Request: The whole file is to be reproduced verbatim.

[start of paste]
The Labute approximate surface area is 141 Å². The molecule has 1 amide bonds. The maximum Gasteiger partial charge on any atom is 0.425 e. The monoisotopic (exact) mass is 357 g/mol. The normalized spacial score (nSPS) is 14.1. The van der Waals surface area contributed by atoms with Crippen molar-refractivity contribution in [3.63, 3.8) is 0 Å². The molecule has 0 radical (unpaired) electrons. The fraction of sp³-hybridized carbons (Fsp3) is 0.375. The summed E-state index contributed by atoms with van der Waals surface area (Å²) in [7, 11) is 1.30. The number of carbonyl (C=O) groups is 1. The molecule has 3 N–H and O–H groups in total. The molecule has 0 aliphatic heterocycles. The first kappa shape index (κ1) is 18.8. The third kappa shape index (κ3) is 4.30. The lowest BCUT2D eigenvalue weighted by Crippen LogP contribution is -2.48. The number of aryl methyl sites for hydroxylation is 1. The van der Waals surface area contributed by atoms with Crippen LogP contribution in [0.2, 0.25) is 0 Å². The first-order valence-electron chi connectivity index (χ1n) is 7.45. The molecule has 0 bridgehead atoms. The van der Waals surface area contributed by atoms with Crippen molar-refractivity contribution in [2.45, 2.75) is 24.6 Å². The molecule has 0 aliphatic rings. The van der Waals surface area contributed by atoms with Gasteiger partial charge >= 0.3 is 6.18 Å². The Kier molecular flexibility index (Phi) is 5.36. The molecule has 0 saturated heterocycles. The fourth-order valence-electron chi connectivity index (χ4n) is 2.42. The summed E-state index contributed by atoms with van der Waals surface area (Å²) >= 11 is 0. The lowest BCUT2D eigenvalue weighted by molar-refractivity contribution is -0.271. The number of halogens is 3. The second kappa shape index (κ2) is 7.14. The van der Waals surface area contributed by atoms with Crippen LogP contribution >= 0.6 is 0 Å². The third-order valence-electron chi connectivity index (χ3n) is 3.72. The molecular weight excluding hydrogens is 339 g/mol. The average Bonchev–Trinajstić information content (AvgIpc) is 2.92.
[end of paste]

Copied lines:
The Labute approximate surface area is 141 Å². The molecule has 1 amide bonds. The maximum Gasteiger partial charge on any atom is 0.425 e. The monoisotopic (exact) mass is 357 g/mol. The normalized spacial score (nSPS) is 14.1. The van der Waals surface area contributed by atoms with Crippen molar-refractivity contribution in [3.63, 3.8) is 0 Å². The molecule has 0 radical (unpaired) electrons. The fraction of sp³-hybridized carbons (Fsp3) is 0.375. The summed E-state index contributed by atoms with van der Waals surface area (Å²) in [7, 11) is 1.30. The number of carbonyl (C=O) groups is 1. The molecule has 3 N–H and O–H groups in total. The molecule has 0 aliphatic heterocycles. The first kappa shape index (κ1) is 18.8. The third kappa shape index (κ3) is 4.30. The lowest BCUT2D eigenvalue weighted by Crippen LogP contribution is -2.48. The number of aryl methyl sites for hydroxylation is 1. The van der Waals surface area contributed by atoms with Crippen LogP contribution in [0.2, 0.25) is 0 Å². The first-order valence-electron chi connectivity index (χ1n) is 7.45. The molecule has 0 bridgehead atoms. The van der Waals surface area contributed by atoms with Crippen molar-refractivity contribution in [2.45, 2.75) is 24.6 Å². The molecule has 0 aliphatic rings. The van der Waals surface area contributed by atoms with Gasteiger partial charge >= 0.3 is 6.18 Å². The Kier molecular flexibility index (Phi) is 5.36. The molecule has 0 saturated heterocycles. The fourth-order valence-electron chi connectivity index (χ4n) is 2.42. The summed E-state index contributed by atoms with van der Waals surface area (Å²) >= 11 is 0. The lowest BCUT2D eigenvalue weighted by molar-refractivity contribution is -0.271. The number of halogens is 3. The second kappa shape index (κ2) is 7.14. The van der Waals surface area contributed by atoms with Crippen LogP contribution >= 0.6 is 0 Å². The third-order valence-electron chi connectivity index (χ3n) is 3.72. The molecular weight excluding hydrogens is 339 g/mol. The average Bonchev–Trinajstić information content (AvgIpc) is 2.92.